In accordance with the foregoing, there is a need in the art of a process, an apparatus, and a program product, for providing improved management of roles in the RBAC system.
A computer implemented process for defining a new role in a Role Based Access Control (RBAC) system is provided. The process includes creating the new role by using mathematical operators with one or more of the following: one or more authorizations and one or more existing roles.
A programmable apparatus for defining a new role in a Role Based Access Control (RBAC) system is provided. The apparatus includes creating the new role by using mathematical operators with one or more of the following: one or more authorizations and one or more existing roles.
A computer program product for causing a computer to define a new role in a Role Based Access Control (RBAC) system is provided. The computer program product includes creating the new role by using mathematical operators with one or more of the following: one or more authorizations and one or more existing roles.
The invention is explained with reference to the accompanying figures. Unless the context clearly requires otherwise, throughout the description and the claims, the words “comprise,” “comprising,” and the like are to be construed in an inclusive sense as opposed to an exclusive or exhaustive sense; that is to say, in a sense of “including, but not limited to.” Words using the singular or plural number also include the plural or singular number respectively. Additionally, the words “herein,” “hereunder,” “above,” “below,” and words of similar import refer to this application as a whole and not to any particular portions of this application. When the word “or” is used in reference to a list of two or more items, that word covers all of the following interpretations of the word: any of the items in the list, all of the items in the list and any combination of the items in the list.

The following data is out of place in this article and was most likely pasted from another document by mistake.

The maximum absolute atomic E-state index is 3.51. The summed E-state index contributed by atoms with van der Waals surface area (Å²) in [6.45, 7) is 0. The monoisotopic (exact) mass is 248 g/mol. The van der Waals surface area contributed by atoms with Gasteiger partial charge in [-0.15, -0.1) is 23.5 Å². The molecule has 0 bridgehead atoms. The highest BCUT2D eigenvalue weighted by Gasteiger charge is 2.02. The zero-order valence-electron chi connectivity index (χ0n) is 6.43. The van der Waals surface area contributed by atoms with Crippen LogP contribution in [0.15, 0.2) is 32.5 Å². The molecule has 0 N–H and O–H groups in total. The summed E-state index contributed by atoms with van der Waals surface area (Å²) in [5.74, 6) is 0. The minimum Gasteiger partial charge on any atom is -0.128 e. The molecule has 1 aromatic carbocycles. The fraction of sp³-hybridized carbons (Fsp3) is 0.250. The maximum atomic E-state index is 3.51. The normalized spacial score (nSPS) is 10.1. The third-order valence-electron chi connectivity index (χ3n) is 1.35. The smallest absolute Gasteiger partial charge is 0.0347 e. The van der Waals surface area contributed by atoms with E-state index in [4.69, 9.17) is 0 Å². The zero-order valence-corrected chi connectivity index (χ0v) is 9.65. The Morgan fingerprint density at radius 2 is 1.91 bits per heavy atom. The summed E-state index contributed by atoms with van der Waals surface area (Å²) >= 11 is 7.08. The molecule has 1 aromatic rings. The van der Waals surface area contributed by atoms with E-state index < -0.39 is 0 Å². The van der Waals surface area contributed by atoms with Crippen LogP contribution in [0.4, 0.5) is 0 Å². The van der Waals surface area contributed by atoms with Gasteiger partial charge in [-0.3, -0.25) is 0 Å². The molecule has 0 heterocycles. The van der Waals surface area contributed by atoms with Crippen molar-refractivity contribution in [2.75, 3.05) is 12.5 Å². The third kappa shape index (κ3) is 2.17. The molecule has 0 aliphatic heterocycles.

Various embodiments of the present invention disclose a process of creating a new role from some existing roles in a Role Based Access Control (RBAC) system. The new role is created using mathematical operators with the existing roles, or authorizations, or a combination of both the existing roles and the authorizations. Such creation of new roles using existing roles and authorizations facilitates efficient management of roles and authorizations in the RBAC system. For example, when a user to whom an existing role was assigned is unavailable and a backup user needs to be assigned the same role but with some modified authorizations, a new role may be defined for the backup user using a mathematical combination of the unavailable user's role, the backup user's current role, and specific authorizations.